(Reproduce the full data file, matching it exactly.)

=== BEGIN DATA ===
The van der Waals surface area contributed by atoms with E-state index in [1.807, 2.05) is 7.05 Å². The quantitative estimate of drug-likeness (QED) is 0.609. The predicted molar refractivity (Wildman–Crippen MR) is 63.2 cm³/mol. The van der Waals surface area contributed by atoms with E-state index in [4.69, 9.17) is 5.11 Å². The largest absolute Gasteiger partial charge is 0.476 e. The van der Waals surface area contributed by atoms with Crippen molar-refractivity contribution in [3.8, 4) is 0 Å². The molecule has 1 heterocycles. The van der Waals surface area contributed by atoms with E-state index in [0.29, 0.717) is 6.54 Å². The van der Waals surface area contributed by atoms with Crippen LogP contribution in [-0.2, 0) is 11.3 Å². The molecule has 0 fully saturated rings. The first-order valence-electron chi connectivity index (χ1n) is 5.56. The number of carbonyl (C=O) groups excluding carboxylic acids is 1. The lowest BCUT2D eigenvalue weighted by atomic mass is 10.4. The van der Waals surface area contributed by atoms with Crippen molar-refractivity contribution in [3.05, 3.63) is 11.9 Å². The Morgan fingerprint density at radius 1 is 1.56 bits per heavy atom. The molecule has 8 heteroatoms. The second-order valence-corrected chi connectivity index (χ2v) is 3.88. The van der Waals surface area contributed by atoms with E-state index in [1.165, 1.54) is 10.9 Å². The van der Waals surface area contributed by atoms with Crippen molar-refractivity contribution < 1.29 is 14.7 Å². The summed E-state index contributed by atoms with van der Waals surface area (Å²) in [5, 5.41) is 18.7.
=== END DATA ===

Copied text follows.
The van der Waals surface area contributed by atoms with E-state index in [1.807, 2.05) is 7.05 Å². The quantitative estimate of drug-likeness (QED) is 0.609. The predicted molar refractivity (Wildman–Crippen MR) is 63.2 cm³/mol. The van der Waals surface area contributed by atoms with E-state index in [4.69, 9.17) is 5.11 Å². The largest absolute Gasteiger partial charge is 0.476 e. The van der Waals surface area contributed by atoms with Crippen molar-refractivity contribution in [3.8, 4) is 0 Å². The molecule has 1 heterocycles. The van der Waals surface area contributed by atoms with E-state index in [0.29, 0.717) is 6.54 Å². The van der Waals surface area contributed by atoms with Crippen LogP contribution in [-0.2, 0) is 11.3 Å². The molecule has 0 fully saturated rings. The first-order valence-electron chi connectivity index (χ1n) is 5.56. The number of carbonyl (C=O) groups excluding carboxylic acids is 1. The lowest BCUT2D eigenvalue weighted by atomic mass is 10.4. The van der Waals surface area contributed by atoms with Crippen molar-refractivity contribution in [3.05, 3.63) is 11.9 Å². The Morgan fingerprint density at radius 1 is 1.56 bits per heavy atom. The molecule has 8 heteroatoms. The second-order valence-corrected chi connectivity index (χ2v) is 3.88. The van der Waals surface area contributed by atoms with E-state index in [1.165, 1.54) is 10.9 Å². The van der Waals surface area contributed by atoms with Crippen molar-refractivity contribution < 1.29 is 14.7 Å². The summed E-state index contributed by atoms with van der Waals surface area (Å²) in [5, 5.41) is 18.7.